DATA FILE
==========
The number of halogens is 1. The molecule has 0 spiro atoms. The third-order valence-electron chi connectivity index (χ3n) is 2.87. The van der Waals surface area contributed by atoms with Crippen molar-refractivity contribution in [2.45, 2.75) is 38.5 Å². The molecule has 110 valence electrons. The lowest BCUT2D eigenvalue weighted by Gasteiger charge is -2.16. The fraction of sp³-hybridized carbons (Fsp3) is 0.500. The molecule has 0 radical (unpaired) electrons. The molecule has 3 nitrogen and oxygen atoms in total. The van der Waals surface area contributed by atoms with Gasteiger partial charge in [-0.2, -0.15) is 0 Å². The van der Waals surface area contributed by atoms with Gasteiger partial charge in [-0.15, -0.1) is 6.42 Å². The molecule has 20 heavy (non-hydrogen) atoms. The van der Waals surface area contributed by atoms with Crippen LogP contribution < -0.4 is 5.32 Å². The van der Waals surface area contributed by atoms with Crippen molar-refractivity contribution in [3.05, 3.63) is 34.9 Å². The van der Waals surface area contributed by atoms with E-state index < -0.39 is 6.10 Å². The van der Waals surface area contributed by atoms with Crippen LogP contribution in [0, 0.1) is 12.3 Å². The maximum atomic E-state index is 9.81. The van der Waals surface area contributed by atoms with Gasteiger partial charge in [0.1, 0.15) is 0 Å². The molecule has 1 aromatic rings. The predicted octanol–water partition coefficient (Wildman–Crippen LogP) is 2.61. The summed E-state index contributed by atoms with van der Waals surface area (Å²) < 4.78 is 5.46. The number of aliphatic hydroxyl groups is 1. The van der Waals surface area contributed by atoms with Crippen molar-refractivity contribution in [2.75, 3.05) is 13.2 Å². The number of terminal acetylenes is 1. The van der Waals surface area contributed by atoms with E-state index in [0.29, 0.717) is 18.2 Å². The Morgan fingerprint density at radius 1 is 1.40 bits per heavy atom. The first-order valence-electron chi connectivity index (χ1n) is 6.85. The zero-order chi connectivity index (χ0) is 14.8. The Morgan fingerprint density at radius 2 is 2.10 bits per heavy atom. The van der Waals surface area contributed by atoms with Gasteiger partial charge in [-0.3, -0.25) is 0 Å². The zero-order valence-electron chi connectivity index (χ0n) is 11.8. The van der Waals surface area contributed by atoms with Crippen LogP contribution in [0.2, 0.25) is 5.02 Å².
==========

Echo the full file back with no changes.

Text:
The number of halogens is 1. The molecule has 0 spiro atoms. The third-order valence-electron chi connectivity index (χ3n) is 2.87. The van der Waals surface area contributed by atoms with Crippen molar-refractivity contribution in [2.45, 2.75) is 38.5 Å². The molecule has 110 valence electrons. The lowest BCUT2D eigenvalue weighted by Gasteiger charge is -2.16. The fraction of sp³-hybridized carbons (Fsp3) is 0.500. The molecule has 0 radical (unpaired) electrons. The molecule has 3 nitrogen and oxygen atoms in total. The van der Waals surface area contributed by atoms with Gasteiger partial charge in [-0.2, -0.15) is 0 Å². The van der Waals surface area contributed by atoms with Gasteiger partial charge in [-0.15, -0.1) is 6.42 Å². The molecule has 20 heavy (non-hydrogen) atoms. The van der Waals surface area contributed by atoms with Crippen LogP contribution < -0.4 is 5.32 Å². The van der Waals surface area contributed by atoms with Crippen molar-refractivity contribution in [3.05, 3.63) is 34.9 Å². The van der Waals surface area contributed by atoms with E-state index < -0.39 is 6.10 Å². The van der Waals surface area contributed by atoms with Crippen LogP contribution in [0, 0.1) is 12.3 Å². The maximum atomic E-state index is 9.81. The van der Waals surface area contributed by atoms with Gasteiger partial charge in [0.1, 0.15) is 0 Å². The molecule has 1 aromatic rings. The predicted octanol–water partition coefficient (Wildman–Crippen LogP) is 2.61. The summed E-state index contributed by atoms with van der Waals surface area (Å²) < 4.78 is 5.46. The number of aliphatic hydroxyl groups is 1. The van der Waals surface area contributed by atoms with Crippen molar-refractivity contribution in [2.75, 3.05) is 13.2 Å². The number of terminal acetylenes is 1. The van der Waals surface area contributed by atoms with E-state index in [0.29, 0.717) is 18.2 Å². The Morgan fingerprint density at radius 1 is 1.40 bits per heavy atom. The first-order valence-electron chi connectivity index (χ1n) is 6.85. The zero-order chi connectivity index (χ0) is 14.8. The Morgan fingerprint density at radius 2 is 2.10 bits per heavy atom. The van der Waals surface area contributed by atoms with Gasteiger partial charge in [-0.3, -0.25) is 0 Å². The zero-order valence-electron chi connectivity index (χ0n) is 11.8. The van der Waals surface area contributed by atoms with Crippen LogP contribution in [0.2, 0.25) is 5.02 Å².